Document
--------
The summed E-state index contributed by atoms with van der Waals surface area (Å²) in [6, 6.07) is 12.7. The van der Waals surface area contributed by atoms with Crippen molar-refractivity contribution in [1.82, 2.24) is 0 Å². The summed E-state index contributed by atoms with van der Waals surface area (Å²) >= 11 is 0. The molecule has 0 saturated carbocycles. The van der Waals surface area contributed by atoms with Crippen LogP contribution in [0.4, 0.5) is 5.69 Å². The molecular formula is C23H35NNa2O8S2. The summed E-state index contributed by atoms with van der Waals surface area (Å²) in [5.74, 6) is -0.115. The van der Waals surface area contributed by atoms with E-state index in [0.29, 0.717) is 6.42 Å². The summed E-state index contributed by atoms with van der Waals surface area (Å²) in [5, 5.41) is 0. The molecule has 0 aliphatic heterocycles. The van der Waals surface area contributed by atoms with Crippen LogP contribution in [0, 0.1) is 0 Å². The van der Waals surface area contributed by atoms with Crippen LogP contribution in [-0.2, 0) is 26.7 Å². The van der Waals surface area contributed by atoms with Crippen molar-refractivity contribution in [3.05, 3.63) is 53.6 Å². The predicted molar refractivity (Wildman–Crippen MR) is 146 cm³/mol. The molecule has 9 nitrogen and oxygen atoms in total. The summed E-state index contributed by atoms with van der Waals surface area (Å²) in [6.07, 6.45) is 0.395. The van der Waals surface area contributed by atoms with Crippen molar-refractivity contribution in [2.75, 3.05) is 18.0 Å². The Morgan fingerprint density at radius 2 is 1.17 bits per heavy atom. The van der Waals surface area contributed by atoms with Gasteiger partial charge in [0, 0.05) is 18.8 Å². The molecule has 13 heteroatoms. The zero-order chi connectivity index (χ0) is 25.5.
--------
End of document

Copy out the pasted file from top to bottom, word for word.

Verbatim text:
The summed E-state index contributed by atoms with van der Waals surface area (Å²) in [6, 6.07) is 12.7. The van der Waals surface area contributed by atoms with Crippen molar-refractivity contribution in [1.82, 2.24) is 0 Å². The summed E-state index contributed by atoms with van der Waals surface area (Å²) >= 11 is 0. The molecule has 0 saturated carbocycles. The van der Waals surface area contributed by atoms with Crippen LogP contribution in [0.4, 0.5) is 5.69 Å². The molecular formula is C23H35NNa2O8S2. The summed E-state index contributed by atoms with van der Waals surface area (Å²) in [5.74, 6) is -0.115. The van der Waals surface area contributed by atoms with E-state index in [0.29, 0.717) is 6.42 Å². The summed E-state index contributed by atoms with van der Waals surface area (Å²) in [5, 5.41) is 0. The molecule has 0 aliphatic heterocycles. The van der Waals surface area contributed by atoms with Crippen LogP contribution in [0, 0.1) is 0 Å². The van der Waals surface area contributed by atoms with Crippen LogP contribution in [-0.2, 0) is 26.7 Å². The van der Waals surface area contributed by atoms with Crippen molar-refractivity contribution in [3.05, 3.63) is 53.6 Å². The predicted molar refractivity (Wildman–Crippen MR) is 146 cm³/mol. The molecule has 9 nitrogen and oxygen atoms in total. The summed E-state index contributed by atoms with van der Waals surface area (Å²) in [6.07, 6.45) is 0.395. The van der Waals surface area contributed by atoms with Crippen molar-refractivity contribution in [2.75, 3.05) is 18.0 Å². The Morgan fingerprint density at radius 2 is 1.17 bits per heavy atom. The van der Waals surface area contributed by atoms with Gasteiger partial charge in [0, 0.05) is 18.8 Å². The molecule has 13 heteroatoms. The zero-order chi connectivity index (χ0) is 25.5.